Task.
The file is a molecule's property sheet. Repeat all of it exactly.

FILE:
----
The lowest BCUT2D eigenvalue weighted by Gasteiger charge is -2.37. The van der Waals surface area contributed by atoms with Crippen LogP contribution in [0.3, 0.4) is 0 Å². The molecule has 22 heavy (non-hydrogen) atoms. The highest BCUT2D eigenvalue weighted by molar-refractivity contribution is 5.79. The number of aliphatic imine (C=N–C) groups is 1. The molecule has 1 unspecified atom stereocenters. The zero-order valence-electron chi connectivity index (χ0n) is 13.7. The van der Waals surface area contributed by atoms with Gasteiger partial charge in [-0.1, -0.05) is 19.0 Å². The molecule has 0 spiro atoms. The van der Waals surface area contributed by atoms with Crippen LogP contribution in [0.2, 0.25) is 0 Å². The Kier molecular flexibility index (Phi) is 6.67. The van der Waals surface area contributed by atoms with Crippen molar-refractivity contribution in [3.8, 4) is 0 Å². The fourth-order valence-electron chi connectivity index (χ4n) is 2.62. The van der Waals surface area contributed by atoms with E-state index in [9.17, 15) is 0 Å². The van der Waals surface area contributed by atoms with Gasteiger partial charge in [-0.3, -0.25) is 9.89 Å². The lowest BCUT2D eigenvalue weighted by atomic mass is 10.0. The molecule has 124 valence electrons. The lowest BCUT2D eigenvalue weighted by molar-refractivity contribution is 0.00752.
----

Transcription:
The lowest BCUT2D eigenvalue weighted by Gasteiger charge is -2.37. The van der Waals surface area contributed by atoms with Crippen LogP contribution in [0.3, 0.4) is 0 Å². The molecule has 22 heavy (non-hydrogen) atoms. The highest BCUT2D eigenvalue weighted by molar-refractivity contribution is 5.79. The number of aliphatic imine (C=N–C) groups is 1. The molecule has 1 unspecified atom stereocenters. The zero-order valence-electron chi connectivity index (χ0n) is 13.7. The van der Waals surface area contributed by atoms with Gasteiger partial charge in [-0.1, -0.05) is 19.0 Å². The molecule has 0 spiro atoms. The van der Waals surface area contributed by atoms with Crippen LogP contribution in [0.2, 0.25) is 0 Å². The Kier molecular flexibility index (Phi) is 6.67. The van der Waals surface area contributed by atoms with Crippen molar-refractivity contribution in [3.8, 4) is 0 Å². The fourth-order valence-electron chi connectivity index (χ4n) is 2.62. The van der Waals surface area contributed by atoms with E-state index in [9.17, 15) is 0 Å². The van der Waals surface area contributed by atoms with Gasteiger partial charge in [-0.3, -0.25) is 9.89 Å². The lowest BCUT2D eigenvalue weighted by atomic mass is 10.0. The molecule has 124 valence electrons. The lowest BCUT2D eigenvalue weighted by molar-refractivity contribution is 0.00752.